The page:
It’s only May and, despite the warm weather, it feels a bit like October around here, at least, if you talk to fans of the Yankees and Red Sox.
The two best teams in baseball, as of earlier this week, were preparing to go head-to-head in a three-game
series that seemed to have more on the line than a typical series between the heated rivals at this point
The Red Sox had that incredibly hot start, winning 17 of their first 19 games, tearing up the league and anyone who dared to try to compete with them. The Yankees, meanwhile, started slowly, sputtering to a .500 record.
And then the Yankees seemed to have gotten as hot as the weather, scoring runs in the clutch, pitching with confidence and bringing in rookies like Gleyber Torres and Miguel Andujar, who play more like seasoned veterans.
On a recent evening, my wife and I made a quick stop to the grocery store. As we were walking out, a friend saw me in my Yankees sweatshirt. The friend asked if the team pulled out a win, even though they were losing 4-0 in the eighth inning.
As my wife waited patiently, I recounted nearly every at bat that led to another improbable Yankees comeback. A man who worked at the supermarket came over to listen, put up his hand to high-five me and said he had a feeling they might come back.
While the team measures the success of the season by the ability to win the World Series, the fans, particularly during a season with so much early promise, can bask in the excitement of individual games or series.
The first season, as the incredibly long 162 games from March through October is called, can include
numerous highlights that allow fans to appreciate the journey, as well as the destination.
Nothing is a given in a game or a season. We attend or watch any game knowing that the walk-off home run the rookie hit could just as easily have been an inning ending double play.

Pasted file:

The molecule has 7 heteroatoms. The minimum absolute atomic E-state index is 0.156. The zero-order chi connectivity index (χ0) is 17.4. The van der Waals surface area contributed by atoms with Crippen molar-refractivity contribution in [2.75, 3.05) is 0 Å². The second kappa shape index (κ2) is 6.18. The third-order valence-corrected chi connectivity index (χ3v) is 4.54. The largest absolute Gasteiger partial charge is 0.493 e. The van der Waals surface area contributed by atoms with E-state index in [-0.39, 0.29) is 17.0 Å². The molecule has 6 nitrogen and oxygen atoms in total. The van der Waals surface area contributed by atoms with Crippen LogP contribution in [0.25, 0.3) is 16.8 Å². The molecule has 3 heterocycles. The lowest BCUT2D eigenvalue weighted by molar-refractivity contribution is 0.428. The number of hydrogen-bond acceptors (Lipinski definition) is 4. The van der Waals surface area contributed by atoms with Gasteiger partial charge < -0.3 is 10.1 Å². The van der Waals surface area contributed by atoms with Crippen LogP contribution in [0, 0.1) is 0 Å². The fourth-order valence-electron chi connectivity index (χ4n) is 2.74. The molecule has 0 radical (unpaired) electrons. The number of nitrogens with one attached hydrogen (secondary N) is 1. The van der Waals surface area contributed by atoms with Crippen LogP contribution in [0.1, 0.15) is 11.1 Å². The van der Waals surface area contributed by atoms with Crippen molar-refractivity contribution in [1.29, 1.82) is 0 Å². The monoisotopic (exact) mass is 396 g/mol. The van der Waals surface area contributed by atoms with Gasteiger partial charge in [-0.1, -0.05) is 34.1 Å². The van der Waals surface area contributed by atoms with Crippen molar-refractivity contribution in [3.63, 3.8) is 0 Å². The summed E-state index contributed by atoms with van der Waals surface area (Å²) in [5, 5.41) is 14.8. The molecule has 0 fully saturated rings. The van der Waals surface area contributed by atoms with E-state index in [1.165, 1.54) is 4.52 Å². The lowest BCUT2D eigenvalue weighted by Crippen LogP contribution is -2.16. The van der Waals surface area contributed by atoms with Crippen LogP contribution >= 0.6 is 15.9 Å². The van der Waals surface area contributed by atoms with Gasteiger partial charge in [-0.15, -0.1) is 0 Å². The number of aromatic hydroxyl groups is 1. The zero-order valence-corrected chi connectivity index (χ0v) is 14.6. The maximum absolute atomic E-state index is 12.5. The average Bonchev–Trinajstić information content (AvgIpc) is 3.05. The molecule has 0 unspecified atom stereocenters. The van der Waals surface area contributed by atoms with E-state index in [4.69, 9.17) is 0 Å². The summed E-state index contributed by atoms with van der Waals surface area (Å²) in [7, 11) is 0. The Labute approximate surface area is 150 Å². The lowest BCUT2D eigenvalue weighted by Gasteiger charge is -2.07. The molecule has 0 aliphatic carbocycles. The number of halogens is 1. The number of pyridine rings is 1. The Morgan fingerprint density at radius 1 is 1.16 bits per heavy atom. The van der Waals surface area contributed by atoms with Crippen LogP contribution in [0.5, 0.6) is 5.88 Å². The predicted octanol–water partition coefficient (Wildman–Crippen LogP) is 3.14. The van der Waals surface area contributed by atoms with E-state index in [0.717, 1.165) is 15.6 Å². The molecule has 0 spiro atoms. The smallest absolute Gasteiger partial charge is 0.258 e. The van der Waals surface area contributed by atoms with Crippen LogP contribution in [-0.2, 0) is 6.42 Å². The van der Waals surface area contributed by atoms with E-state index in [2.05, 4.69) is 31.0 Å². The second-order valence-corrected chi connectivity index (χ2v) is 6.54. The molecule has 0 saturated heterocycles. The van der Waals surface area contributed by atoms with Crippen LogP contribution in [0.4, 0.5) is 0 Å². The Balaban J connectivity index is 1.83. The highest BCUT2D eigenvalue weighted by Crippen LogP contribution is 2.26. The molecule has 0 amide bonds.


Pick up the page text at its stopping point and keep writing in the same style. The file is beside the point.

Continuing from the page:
Ultimately, the most important part of the season is the recognition that it is a game. You can see that when the players mob each other at the plate or smile through their interviews with the sideline reporters after a tight contest.
Year after year, all these teams with all their fans hope the season ends with a victory parade. They want to be able to say, “I was there.”
Ultimately, in life, that’s what we’re hoping for. Moments to cheer for friends and family, to celebrate victories and to enjoy these contests.
Indeed, the winners often look back on the moments when nothing came easily, when their team, their family or their opportunity seemed to be so elusive. These are occasions when nothing that seems to go right turns into those where everything goes according to plan. They don’t happen because you’ve got the right fortune cookie, put on the right socks or asked for some deity to help your team beat another team full of equally worthy opponents, whose fans utter the same prayers.
They happen because of the hard work and dedication. They also often happen because people are taking great pride in doing their jobs and being a part of a team.
Right now, it feels like these two blood rivals are well-matched, facing off in a May series that can bring the energy of October. And, hey, if you’re looking to connect with someone, put on a Yankees or Red Sox sweatshirt and head to the supermarket.